Older people have seen many breakthroughs in LGBTI rights over their lifetimes. Caroline Layt explores the ‘next frontier’ of equal rights for older people in our community.
The right to be LGBTI was decriminalised in NSW almost 40 years ago.
It was achieved by the perseverance of a pioneering group of activists, the ’78ers, who stood up to discrimination, violence, and police oppression. This protest went on to become a celebration of LGBTI rights: the Sydney Mardi Gras.
This was the second major legislative milestone in the state’s colourful and sometimes traumatic history around the recognition of diversity.
But for older generations of LGBTI people, what is the final frontier? Is it the right to grow old in the gender identity they identify as, is it the right to be with the person they love as they enter aged care, or is it something else altogether?
In 2015, the Australian Government’s National Lesbian, Gay, Bisexual, Transgender, and Intersex (LGBTI) Ageing and Aged Care Strategy recognised that “there have been decades of inequitable treatment for LGBTI people; many LGBTI people have suffered stigma, family rejection, and social isolation; and many LGBTI people have had a life experience of fear of rejection and persecution, coupled with the impact of potential or actual discrimination”.
One trans woman currently in the midst of transitioning is Colleen Young, who is also in full-time care in a Christian-run aged care home in regional Australia.
Having started her transition so late in life (after the death of her wife Heather), Colleen has had to deal with deteriorating health and the consequent challenges of moving into an aged care home, rather than being able to realise her dream of travelling to Thailand for gender reassignment surgery.
In the upcoming documentary Becoming Colleen, filmmaker Ian Thomson (known for his award-winning exposé of homosexuality in the surfing documentary Out in the Lineup) follows Colleen’s coming out at the ripe age of 82, after a life as a husband, father, film projectionist, traffic cop, and self proclaimed shoe fetishist.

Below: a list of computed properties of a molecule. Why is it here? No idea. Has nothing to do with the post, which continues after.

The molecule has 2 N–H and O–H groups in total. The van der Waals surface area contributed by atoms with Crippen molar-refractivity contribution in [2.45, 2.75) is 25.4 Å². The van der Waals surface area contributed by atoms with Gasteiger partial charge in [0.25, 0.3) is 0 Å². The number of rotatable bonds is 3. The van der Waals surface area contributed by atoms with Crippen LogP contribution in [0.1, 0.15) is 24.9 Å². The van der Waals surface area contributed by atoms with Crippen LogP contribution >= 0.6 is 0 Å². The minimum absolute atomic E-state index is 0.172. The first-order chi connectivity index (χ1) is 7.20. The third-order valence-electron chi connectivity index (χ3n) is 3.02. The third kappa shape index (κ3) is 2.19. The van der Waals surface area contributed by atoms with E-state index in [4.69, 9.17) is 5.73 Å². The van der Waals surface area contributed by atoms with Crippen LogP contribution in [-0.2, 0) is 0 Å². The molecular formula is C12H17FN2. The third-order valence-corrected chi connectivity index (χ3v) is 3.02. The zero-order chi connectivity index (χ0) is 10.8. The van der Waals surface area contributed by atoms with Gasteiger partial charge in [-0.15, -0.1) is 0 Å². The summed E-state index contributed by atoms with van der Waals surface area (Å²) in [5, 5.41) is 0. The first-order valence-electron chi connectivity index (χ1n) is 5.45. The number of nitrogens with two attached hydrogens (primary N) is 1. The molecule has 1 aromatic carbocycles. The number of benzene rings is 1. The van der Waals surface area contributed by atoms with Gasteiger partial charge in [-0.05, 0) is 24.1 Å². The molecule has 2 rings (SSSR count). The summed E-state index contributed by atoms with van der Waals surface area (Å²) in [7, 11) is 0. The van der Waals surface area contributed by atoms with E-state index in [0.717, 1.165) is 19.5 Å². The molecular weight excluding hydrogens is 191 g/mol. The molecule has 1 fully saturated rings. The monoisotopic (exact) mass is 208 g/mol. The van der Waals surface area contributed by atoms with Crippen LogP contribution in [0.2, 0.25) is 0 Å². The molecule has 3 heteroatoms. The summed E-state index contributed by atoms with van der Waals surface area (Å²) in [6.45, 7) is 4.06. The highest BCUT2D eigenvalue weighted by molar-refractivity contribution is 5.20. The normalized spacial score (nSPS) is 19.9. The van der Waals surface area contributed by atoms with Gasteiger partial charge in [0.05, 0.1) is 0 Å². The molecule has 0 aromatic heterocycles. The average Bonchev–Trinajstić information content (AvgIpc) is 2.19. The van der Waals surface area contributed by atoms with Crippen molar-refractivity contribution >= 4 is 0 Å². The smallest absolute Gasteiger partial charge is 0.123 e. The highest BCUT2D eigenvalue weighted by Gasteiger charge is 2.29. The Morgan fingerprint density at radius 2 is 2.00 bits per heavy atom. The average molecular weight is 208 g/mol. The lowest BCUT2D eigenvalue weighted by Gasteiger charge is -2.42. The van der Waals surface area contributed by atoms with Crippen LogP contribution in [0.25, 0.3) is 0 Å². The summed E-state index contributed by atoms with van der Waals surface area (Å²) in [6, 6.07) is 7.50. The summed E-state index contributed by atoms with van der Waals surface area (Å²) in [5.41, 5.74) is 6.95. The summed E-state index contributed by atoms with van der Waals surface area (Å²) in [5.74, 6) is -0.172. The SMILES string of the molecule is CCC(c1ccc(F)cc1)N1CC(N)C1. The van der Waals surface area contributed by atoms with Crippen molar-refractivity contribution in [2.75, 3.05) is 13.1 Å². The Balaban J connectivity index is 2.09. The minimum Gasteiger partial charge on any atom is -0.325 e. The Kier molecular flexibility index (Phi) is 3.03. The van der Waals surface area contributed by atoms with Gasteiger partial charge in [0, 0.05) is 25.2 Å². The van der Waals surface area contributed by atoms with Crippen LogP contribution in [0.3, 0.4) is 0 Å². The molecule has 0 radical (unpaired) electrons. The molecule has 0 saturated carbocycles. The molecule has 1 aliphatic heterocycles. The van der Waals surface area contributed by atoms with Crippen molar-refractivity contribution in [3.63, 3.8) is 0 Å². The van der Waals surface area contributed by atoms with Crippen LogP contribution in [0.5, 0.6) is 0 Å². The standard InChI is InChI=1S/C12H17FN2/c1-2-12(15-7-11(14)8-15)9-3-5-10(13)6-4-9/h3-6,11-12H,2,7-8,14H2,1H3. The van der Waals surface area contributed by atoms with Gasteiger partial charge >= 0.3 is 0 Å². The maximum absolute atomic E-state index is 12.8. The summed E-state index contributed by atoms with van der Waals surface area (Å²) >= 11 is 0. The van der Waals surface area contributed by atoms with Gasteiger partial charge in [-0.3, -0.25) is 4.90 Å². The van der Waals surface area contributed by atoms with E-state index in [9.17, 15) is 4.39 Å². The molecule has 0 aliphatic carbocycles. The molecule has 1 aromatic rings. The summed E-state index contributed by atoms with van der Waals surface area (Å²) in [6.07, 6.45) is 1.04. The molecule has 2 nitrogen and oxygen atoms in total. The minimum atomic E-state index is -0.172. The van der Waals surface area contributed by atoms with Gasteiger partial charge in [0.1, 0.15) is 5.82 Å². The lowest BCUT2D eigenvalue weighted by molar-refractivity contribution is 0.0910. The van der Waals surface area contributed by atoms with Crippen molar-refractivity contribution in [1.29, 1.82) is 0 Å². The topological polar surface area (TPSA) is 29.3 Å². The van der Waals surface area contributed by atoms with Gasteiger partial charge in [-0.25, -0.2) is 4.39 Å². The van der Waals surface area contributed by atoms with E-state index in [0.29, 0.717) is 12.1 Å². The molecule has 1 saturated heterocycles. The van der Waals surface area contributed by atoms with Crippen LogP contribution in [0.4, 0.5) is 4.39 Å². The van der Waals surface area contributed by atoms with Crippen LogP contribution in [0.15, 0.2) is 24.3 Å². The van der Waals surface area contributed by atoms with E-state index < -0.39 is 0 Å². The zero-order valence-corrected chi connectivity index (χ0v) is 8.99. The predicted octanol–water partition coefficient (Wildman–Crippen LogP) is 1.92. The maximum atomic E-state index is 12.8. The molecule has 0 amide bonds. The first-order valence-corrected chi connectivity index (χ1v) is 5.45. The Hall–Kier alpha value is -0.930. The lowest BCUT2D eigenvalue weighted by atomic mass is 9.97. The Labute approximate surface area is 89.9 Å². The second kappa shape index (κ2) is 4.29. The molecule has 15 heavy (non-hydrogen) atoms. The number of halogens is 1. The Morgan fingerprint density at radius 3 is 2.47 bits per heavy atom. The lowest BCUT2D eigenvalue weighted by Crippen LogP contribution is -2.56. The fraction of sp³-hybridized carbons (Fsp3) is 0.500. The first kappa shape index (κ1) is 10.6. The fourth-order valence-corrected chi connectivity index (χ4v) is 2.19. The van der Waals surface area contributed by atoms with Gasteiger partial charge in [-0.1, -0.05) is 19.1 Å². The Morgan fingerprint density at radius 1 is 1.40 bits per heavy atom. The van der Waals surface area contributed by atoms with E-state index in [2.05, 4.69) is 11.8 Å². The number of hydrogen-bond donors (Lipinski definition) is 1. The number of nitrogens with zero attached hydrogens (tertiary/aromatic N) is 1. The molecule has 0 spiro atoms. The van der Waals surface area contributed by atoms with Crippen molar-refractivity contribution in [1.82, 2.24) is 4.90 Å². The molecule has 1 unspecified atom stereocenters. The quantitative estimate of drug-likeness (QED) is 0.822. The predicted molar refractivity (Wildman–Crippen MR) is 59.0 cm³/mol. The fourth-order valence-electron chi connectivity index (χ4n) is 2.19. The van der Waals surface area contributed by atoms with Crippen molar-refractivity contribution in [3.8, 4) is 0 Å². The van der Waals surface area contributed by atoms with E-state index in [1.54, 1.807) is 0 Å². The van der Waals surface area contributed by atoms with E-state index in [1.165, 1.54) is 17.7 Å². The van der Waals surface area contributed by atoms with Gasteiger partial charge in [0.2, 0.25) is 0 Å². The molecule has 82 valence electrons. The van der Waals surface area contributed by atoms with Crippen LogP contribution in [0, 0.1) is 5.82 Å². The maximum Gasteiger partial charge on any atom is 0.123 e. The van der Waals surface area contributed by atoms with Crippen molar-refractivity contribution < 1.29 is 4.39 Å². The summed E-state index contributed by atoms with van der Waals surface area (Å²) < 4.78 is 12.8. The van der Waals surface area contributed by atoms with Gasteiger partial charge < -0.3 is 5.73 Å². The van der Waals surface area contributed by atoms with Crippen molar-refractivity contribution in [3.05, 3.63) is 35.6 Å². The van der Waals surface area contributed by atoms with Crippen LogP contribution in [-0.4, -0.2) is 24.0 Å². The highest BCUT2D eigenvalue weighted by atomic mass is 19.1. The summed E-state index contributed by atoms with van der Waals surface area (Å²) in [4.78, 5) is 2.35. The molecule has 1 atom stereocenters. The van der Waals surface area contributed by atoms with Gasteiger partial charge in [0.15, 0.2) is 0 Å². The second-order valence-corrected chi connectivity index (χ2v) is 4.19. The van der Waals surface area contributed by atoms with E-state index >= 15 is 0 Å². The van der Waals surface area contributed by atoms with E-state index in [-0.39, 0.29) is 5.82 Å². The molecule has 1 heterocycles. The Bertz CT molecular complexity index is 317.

The documentary’s synopsis states: “But more than a documentary about the transitioning of an elderly transgender woman, this is a story of two people – Colleen and her wife Heather, whose love transcended their gender roles; a small community that comes together to support a transgender woman in pursuit of her greatest dream; and how finding exactly the right pair of shoes, can be a perfect fit.”
Thomson believes the challenge that faces many aged care facilities is how to deal with gender and sexual orientation diversity, especially when many are run by more conservative religious organisations and staff, particularly in regional areas have had little or no knowing exposure to LGBTI residents before.
“This is exactly the story we follow in our documentary,” he said.
On a formal level, aged care strategies cover tolerance and acceptance, but Thomson goes one step further, asking “why not aim for celebration and integration?”
“Why don’t we have a conversation about how someone from a non-binary, non-heteronormative life can bring diversity, a different perspective, variety, and joy to an aged care facility?”
It’s a win-win situation, as increased visibility and the integration of LGBTI people in aged care adds difference and diversity.
A more open celebration of LGBTI culture at all levels of our society may also alleviate stress and anxiety for young and old people alike who are gender and sexually diverse.
The documentary has completed filming, but is looking for donations to finish editing and post-production.
If you’re interested in finding out more about the project or making a fully tax deductible donation through the Documentary Australia Foundation, please check out the website.